Jeanna Marie: “I had an emergency Cesarean section when I was incarcerated. I was ankle-shackled and handcuffed during the ambulance ride to the hospital and when I got to the hospital I remained shackled by one wrist to the gurney during the entire C-section procedure. I couldn’t stand up let alone run out the door, which was being guarded by officers. Being handcuffed was extremely uncomfortable and humiliating. It destroyed the special moment of my child’s birth and made me feel like less of a mother.”
Venita: “I was put in waist chains, ankle shackles, handcuffs and a black box over my hands on the way to the hospital when I was in labor. I told the officer he’s not supposed to shackle me. He said he was just following procedure. The shackles came off when I delivered but they went back on right after I gave birth.”
Senator Velmanette Montgomery: "The use of shackles and handcuffs on women in prison who are in labor is a cruel and inhumane form of punishment and poses a serious and unnecessary risk to both the mother and her unborn child. I applaud the advocacy work of the Correctional Association, the NYCLU, formerly incarcerated women who experienced this barbaric practice firsthand – and everyone who helped garner support for the passage of the Montgomery/Perry Anti-Shackling Bill. It took eight years for us to get to this point, but we are here and now it is up to the Governor to sign the bill into law."
Assemblyman N. Nick Perry: “Several years ago, my attention was drawn to a human rights report detailing the agony and indignities of a female prisoner’s experience giving birth while shackled. As a husband, father and grandfather, I was profoundly moved by the report, and I was stirred into taking action to make sure no incarcerated female would have to give birth in an environment lacking in safety, dignity and respect in New York.”
Tamar Kraft-Stolar, Director of the Women in Prison Project of the Correctional Association of New York: “We’ve interviewed dozens of currently and formerly incarcerated women who share similar stories of being cuffed and shackled while in labor. It is difficult to understand what possible justification the Governor could have for delaying action on a bill that would curtail a widespread, inhumane practice that jeopardizes the health and safety of women and babies in our state.”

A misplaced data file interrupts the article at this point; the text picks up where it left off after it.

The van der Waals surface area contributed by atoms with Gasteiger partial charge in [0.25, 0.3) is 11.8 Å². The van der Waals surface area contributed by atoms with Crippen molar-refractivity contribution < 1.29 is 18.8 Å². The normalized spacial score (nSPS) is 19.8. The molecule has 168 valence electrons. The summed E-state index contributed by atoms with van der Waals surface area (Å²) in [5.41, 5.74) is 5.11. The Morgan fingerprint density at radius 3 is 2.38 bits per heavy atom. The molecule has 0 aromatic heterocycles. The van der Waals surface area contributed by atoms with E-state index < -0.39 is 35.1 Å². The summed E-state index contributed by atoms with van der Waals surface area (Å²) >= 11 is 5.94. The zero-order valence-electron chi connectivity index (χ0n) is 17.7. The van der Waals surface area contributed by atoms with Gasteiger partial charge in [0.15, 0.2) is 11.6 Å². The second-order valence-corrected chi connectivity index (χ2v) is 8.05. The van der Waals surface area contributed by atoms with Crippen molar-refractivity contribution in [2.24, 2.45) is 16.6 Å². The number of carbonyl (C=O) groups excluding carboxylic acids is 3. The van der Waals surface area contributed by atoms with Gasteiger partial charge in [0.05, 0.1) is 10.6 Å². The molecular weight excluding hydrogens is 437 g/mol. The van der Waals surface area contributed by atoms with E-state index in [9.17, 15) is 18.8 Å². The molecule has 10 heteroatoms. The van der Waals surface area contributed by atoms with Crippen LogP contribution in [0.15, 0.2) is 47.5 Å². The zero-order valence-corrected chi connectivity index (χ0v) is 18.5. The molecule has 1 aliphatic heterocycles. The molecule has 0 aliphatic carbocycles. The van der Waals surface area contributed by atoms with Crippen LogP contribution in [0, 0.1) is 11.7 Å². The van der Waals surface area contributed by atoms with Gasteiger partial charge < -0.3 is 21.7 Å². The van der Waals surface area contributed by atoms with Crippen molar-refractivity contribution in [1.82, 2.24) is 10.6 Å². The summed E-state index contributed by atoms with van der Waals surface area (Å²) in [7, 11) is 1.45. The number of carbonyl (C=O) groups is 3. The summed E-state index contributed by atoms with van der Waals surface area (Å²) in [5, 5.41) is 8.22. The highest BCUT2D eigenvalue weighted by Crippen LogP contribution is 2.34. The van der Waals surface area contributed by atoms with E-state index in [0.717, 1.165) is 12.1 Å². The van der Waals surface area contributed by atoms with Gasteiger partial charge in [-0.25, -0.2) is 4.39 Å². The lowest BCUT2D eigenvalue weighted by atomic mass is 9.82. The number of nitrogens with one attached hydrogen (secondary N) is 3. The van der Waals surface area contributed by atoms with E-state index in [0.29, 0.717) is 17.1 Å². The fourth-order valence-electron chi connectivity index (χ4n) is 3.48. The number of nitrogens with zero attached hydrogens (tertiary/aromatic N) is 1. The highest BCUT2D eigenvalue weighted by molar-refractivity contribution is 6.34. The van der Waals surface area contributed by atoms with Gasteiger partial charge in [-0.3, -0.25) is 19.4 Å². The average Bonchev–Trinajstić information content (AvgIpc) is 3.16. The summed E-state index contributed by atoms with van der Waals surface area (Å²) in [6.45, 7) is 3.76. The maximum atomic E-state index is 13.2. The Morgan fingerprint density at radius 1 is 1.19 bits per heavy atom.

Serena Alfieri, Associate Director of Policy at the Women in Prison Project of the Correctional Association of New York: “Ninety days ago, the Anti-Shackling Bill passed unanimously in the Senate and with an overwhelming majority in the Assembly. Action on this bill is long overdue. We call on the Governor to seize this opportunity to protect women’s health and end an inhumane practice that has no place in the 21st century.”
Tina Reynolds, Executive Director, Women on the Rise Telling Herstory (WORTH), and formerly incarcerated mother: “Everyone wants to know the story of how they were born. Children are entitled to hear a story from their mothers that does not include the degrading experience of being shackled. All mothers should have the opportunity to share a story about their children coming into the world that is beautiful and loving.”
Corinne Carey, Public Policy Counsel, NYCLU: “Only two jails in New York State restrict the use of shackles on pregnant women. We need a uniform prohibition to ensure that no pregnant woman is ever shackled during labor and delivery – no matter where she is incarcerated. Shackling pregnant during labor and delivery women constitutes cruel and unusual punishment. Ending the practice is humane, consistent with the constitution, and poses no risk to public safety.”